$ go run main.go -c dev.json
port: 1000

It isn’t necessary, but it is part of the boiler plate we use at Netlify.

Unmarshaling a Config struct

A single port is fine to use accessing via viper, but I don’t want to liter my code with calls to it. I want to contain and check my configuration immediately. Viper has the ability to marshal into a struct and we can just return that.

// in conf/config.go
type Config struct {
  Port string
}

func LoadConfig(cmd *cobra.Command)(*Config, error) {
  // all the other loading code

  config := new(Config)
  if err := viper.Unmarshal(config); err != nil {
    return nil, err
  }

  // all the error signatures above had to change to nil, err
  return config, nil
}

This will give you a way to serialize the object into a very useful form. Often I will write a function validate(config *Config)(*Config, error) and use that to validate some sane parts, but it isn’t necessary. I will leave that as an exercise for the user.

Adding Logging

Most services need to have logging. It is fine for a while to just use stdout, but that quickly becomes inadequate. I have found that logrus is very useful. It is based around the idea of adding fields to your log message. This is really handy because we have all written lines where we embed the data in the message.

log.Info(fmt.Sprintf("the topic %s has %d messages waiting", topicName, topicCount))

Instead in logrus you’d add them as fields.

logrus.WithFields(logrus.Fields{
  "topic": topicName,
  "msg_coung": topicCount,
}).Info("Checking how full the topic is")

It is often useful to have it in both places; the Infof() functions are there for that exact reason. You may be asking “what do I gain by doing it this way?” The answer comes when you start to look at the different ways that you can output in logrus (e.g. the json formatter). You can also add hooks and custom formatters. By using fields you no longer have to write really custom parsers for your data when you’re parsing your own logs. You can now output it as json for your computer world, and text for your human world.

Tying it All Together

The real trick comes when you add the configuration and logging together. In the boiler plate this is done in conf/logging.go. It is intended to take a config and give you back a root logger to use. This is where you can add more dimensions and such to each log message. This is especially useful if you are piping the logs into an aggregator and need to filter later.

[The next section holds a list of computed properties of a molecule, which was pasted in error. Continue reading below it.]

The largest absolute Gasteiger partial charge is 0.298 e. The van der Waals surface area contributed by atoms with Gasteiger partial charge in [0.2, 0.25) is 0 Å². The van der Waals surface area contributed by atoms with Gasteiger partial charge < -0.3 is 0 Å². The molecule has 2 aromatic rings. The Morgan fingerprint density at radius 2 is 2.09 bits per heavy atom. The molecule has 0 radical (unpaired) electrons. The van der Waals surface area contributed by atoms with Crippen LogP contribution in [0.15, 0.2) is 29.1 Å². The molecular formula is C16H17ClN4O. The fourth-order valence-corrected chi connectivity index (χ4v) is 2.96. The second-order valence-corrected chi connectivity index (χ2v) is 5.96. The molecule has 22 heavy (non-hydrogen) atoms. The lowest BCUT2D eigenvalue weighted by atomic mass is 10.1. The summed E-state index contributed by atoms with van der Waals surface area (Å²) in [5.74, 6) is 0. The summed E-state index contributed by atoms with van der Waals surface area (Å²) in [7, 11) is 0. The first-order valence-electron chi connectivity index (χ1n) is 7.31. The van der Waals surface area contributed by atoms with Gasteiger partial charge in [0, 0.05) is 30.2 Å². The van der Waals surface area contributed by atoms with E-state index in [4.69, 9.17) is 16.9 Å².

// LoggingConfig specifies all the parameters needed for logging
type LoggingConfig struct {
  Level string
  File  string
}

// ConfigureLogging will take the logging configuration and also adds
// a few default parameters
func ConfigureLogging(config *LoggingConfig) (*logrus.Entry, error) {
  hostname, err := os.Hostname()
  if err != nil {
    return nil, err
  }

  // use a file if you want
  if config.File != "" {
    f, errOpen := os.OpenFile(config.File, os.O_RDWR|os.O_APPEND, 0660)
    if errOpen != nil {
      return nil, errOpen
    }
    logrus.SetOutput(bufio.NewWriter(f))
  }

  level, err := logrus.ParseLevel(strings.ToUpper(config.Level))
  if err != nil {
    return nil, err
  }
  logrus.SetLevel(level)

  // always use the fulltimestamp
  logrus.SetFormatter(&logrus.TextFormatter{
    FullTimestamp:    true,
    DisableTimestamp: false,
  })

  return logrus.StandardLogger().WithField("hostname", hostname), nil
}

Also, doing it this way you can configure other hooks or other connection points.

Nested Config Values

Let’s talk a little about nested structures. Viper will automatically resolve values that are nested. For instance if you have an object like so:

type Config struct {
  Port int
  LogConfig LoggingConfig
}

It will properly marshal from a JSON config that looks like this:

{
  "logconfig": {
    "level": "debug"
  },
  "port": 1000
}

But will break if the key was log_config. To get that to work, you need to provide some tags on the struct. In particular add the mapstructure:"log_config" and it will work. Underlying the marshaling is the mapstructure project. There is no way I can find to specify what tag is used (that I can find), so viper just falls back to the default mapstructure tag.

We can also access the nested value directly with

viper.GetString("log_config.level")

If you’re looking to set a nested value from the environment, you’ll have to look at the line we added about an env key replacer.

viper.SetEnvKeyReplacer(strings.NewReplacer(".", "_"))

This will take all the dots and make them underscores. So to set the log level via environment variables we have to do:

$ NETLIFY_LOG_CONFIG_LEVEL=warn go run main.go

This should work, but currently there are outstanding issues (&PR!) in the viper project. For now I have been writing terrible methods that will do viper.GetXXX methods and stuff them onto the object. It is not great, but it should be resolved soon.

Overall, this is the template I we at Netlify use to start our services. It lets us take care of the rote operations needed in starting a service. It helps us focus on the hard parts of the service; actually doing things, not printing configuration values.

Stay tuned as we take this boiler plate service and keep adding features!

Disagree? Find a mistake? Want more explanation? Let me know on GitHub!!